Capacity of CDMA with Multiple Cells
A particular base station is unable to control the power of users in neighboring cells, and these users add to the noise floor and decrease capacity on the reverse link of the particular cell of interest.
Capacity of CDMA:
- A figure 7.15 show how users in adjacent cells may be distributed over the coverage area.The amount of out-of-cell interference determines the frequency reuse factor, f, of a CDMA cellular system.
- The frequency reuse factor for a CDMA system on the reverse link can be defined as
And the frequency reuse efficiency, F, is defined as
- In equation (1), N0 is the total interference power received from the N— 1 incell users,U I is the number of users in the i th adjacent cell, and N ai is the average interference power for a user located in the i th adjacent cell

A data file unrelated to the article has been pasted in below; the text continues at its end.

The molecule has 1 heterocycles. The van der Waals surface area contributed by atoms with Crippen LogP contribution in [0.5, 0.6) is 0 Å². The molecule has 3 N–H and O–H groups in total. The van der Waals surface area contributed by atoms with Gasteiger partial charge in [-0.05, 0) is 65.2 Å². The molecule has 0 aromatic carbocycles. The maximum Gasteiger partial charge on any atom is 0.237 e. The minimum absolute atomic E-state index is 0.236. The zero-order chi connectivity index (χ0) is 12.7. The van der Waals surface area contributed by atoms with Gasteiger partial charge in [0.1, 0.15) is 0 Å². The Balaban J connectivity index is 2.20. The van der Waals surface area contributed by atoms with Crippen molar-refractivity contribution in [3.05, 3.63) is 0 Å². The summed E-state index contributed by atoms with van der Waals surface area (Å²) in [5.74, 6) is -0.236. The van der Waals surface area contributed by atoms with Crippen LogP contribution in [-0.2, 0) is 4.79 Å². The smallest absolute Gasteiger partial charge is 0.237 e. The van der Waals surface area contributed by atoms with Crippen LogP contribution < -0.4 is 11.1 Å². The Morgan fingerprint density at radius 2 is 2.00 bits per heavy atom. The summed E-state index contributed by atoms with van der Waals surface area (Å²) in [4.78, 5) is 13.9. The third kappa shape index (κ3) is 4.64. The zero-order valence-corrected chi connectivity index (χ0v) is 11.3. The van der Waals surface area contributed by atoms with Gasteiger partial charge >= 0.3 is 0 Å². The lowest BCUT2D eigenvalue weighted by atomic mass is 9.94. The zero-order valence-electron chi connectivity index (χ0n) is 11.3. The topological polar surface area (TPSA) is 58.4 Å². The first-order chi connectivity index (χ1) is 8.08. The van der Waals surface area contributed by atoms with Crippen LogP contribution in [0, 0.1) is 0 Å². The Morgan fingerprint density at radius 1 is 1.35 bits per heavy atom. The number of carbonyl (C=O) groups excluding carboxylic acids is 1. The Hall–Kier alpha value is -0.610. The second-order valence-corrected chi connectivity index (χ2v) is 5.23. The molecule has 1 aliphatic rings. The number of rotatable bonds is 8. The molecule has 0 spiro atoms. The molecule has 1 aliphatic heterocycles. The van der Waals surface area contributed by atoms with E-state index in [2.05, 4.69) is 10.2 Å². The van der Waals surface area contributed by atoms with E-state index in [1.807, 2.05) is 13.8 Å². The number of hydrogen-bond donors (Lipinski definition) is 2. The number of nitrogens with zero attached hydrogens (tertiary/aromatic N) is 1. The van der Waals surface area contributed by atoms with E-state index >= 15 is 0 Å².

- The desired user will have the same received power as the N—1undesired in-cell users when power control is employed and the average received power from users in an adjacent cell can be found by
Where Nij is the power received at the base station of interest from the jth user in the i th cell
Using Concentric Circle Geometry to Find CDMA Capacity:
- To find the capacity of a multi cell CDMA system, the concentric circle geometry can be used in conjunction with a propagation path loss model to determine interference from adjacent cell users
- The in-cell interference power N0 is simply given by â€• (4)
- where P0 is the power received from any one of the U users in the center cell
- Using the law of cosines, it can be shown that within any cell in the i th layer
- Then, using d’ and d, the interference power P 0,i,j if at the center cell from the jth user in the i th interfering cell can be given by
- By evaluating equation (7) for each user in an adjacent cell, it is possible to compute Nai using equation (3) and then apply equation (1) to determine f